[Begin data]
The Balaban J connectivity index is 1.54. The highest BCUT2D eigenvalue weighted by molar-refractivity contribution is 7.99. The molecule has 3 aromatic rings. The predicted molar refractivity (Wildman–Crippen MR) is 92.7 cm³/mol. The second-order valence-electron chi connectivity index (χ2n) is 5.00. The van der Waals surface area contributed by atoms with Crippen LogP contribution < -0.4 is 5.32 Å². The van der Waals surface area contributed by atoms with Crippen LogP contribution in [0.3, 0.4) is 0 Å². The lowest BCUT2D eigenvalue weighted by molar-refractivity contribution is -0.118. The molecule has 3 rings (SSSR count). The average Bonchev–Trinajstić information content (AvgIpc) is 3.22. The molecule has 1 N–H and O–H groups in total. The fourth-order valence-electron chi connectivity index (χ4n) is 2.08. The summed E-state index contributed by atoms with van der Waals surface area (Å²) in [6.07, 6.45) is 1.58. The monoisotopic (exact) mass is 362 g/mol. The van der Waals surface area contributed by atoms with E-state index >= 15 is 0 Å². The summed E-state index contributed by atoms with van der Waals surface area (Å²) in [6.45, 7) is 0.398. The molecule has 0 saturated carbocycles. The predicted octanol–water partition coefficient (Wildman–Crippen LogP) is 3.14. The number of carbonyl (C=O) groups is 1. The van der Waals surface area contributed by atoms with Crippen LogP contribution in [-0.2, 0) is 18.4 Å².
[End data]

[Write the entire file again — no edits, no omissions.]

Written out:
The Balaban J connectivity index is 1.54. The highest BCUT2D eigenvalue weighted by molar-refractivity contribution is 7.99. The molecule has 3 aromatic rings. The predicted molar refractivity (Wildman–Crippen MR) is 92.7 cm³/mol. The second-order valence-electron chi connectivity index (χ2n) is 5.00. The van der Waals surface area contributed by atoms with Crippen LogP contribution < -0.4 is 5.32 Å². The van der Waals surface area contributed by atoms with Crippen LogP contribution in [0.3, 0.4) is 0 Å². The lowest BCUT2D eigenvalue weighted by molar-refractivity contribution is -0.118. The molecule has 3 rings (SSSR count). The average Bonchev–Trinajstić information content (AvgIpc) is 3.22. The molecule has 1 N–H and O–H groups in total. The fourth-order valence-electron chi connectivity index (χ4n) is 2.08. The summed E-state index contributed by atoms with van der Waals surface area (Å²) in [6.07, 6.45) is 1.58. The monoisotopic (exact) mass is 362 g/mol. The van der Waals surface area contributed by atoms with E-state index >= 15 is 0 Å². The summed E-state index contributed by atoms with van der Waals surface area (Å²) in [6.45, 7) is 0.398. The molecule has 0 saturated carbocycles. The predicted octanol–water partition coefficient (Wildman–Crippen LogP) is 3.14. The number of carbonyl (C=O) groups is 1. The van der Waals surface area contributed by atoms with Crippen LogP contribution in [-0.2, 0) is 18.4 Å².